Lead sky, deadening rain
streams over the eaves
in this haven we've made for an afternoon
of new friends and poetry.
A housewarming of sorts,
candles and Kitaro, red soft and dark
and every inch saturated with the breath
of bubbling blackberry cobbler.

Once when I was lonely my idols came down
and sat themselves in my kitchen,
murmured over steaming chamomile,
orange peel, and cinnamon. Cups clinked
saucers and I found a place to heal.

Vanilla ice cream slid like a litany
over what fresh blackberries can create
in a golden crust, a taste approaching heaven,
or a worshipful imitation, given the rain,
quiet tones, candlelit dark day,
and tea to cut the sweetness.

Time life death rains us down.
Let us always be here.
Amen please for Garnette?

Posted by Chris at 10:17 PM | Comments (0) | TrackBack (0)

Boomtown Winter

Here in the land of Cessna and moose
and commuters to Anchorage
who drive to work in the dark,
and drive back home in the dark,
it’s video heaven—I take home grocery bags
of movies—and hear the news of that woman
they found dissected in the gravel pit
out in Shorewood Acres Subdivision,
or my classmate who shot his parents
in their bed on Christmas Eve,
the eighth grader who raped his teacher,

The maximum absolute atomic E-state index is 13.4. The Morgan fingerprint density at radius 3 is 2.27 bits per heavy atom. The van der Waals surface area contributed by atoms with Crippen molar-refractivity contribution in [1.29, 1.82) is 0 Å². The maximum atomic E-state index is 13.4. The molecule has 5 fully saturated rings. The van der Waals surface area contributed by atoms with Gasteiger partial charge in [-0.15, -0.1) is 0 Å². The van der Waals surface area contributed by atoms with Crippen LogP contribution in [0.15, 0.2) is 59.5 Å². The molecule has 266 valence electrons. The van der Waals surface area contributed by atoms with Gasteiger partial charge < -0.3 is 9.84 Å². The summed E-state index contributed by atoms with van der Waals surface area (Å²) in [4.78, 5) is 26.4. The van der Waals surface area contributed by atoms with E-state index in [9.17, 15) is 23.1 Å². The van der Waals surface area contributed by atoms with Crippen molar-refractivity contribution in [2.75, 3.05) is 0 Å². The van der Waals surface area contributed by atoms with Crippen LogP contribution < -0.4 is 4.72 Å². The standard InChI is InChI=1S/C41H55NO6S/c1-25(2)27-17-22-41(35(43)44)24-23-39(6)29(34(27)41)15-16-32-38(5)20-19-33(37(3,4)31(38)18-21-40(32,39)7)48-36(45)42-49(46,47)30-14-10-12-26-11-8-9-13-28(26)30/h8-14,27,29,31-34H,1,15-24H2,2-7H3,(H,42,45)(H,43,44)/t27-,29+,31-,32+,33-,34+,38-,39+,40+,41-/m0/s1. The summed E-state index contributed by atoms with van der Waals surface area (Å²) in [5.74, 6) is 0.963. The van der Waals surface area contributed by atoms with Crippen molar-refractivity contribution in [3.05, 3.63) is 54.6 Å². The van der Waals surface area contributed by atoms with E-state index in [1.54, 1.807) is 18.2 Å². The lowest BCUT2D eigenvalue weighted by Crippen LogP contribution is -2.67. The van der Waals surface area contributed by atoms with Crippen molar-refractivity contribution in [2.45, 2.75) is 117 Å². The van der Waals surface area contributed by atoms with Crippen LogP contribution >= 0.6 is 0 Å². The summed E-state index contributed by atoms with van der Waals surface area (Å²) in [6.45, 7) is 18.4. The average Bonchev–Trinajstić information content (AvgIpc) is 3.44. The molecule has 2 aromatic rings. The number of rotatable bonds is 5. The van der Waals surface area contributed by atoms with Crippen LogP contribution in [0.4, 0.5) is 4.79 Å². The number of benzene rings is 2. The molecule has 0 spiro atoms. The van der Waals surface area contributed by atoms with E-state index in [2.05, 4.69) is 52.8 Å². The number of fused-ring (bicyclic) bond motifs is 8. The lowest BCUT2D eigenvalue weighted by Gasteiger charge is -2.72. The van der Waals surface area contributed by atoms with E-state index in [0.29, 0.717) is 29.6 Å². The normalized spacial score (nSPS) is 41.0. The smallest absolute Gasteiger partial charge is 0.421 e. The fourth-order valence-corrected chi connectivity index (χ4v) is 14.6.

or the gang of pit bulls up the road.
Here, in this midday night,
the suddenly rich and newly divorced
buy snowmachines and meth,
as howling Chinook Winds melt water
on glare ice, and the never-ending
night terrors in the never-ending
night chase herds of three-wheelers
through ditches lined with loose nails.

Meanwhile one shining sliver of pipe
angles through snowfields and passes.
A round iron pig rumbles down inside.
Sensors gauge the inner walls
for weak spots, deformities, incipient cracks
as it pushes black crude to Valdez.

Posted by Chris at 10:15 PM | Comments (0) | TrackBack (0)

Alaska Widowed

Watching the water pipes, the woodstove,
the sun creep from the southern shoulder
of Pioneer Peak around noon, I’m empty
and bitter with cold and winter-crazy,
and worse, things you couldn’t know
unless you phone soon.

But you don’t or you won’t,
because you’ve got no steady phone,
or you might have found a job,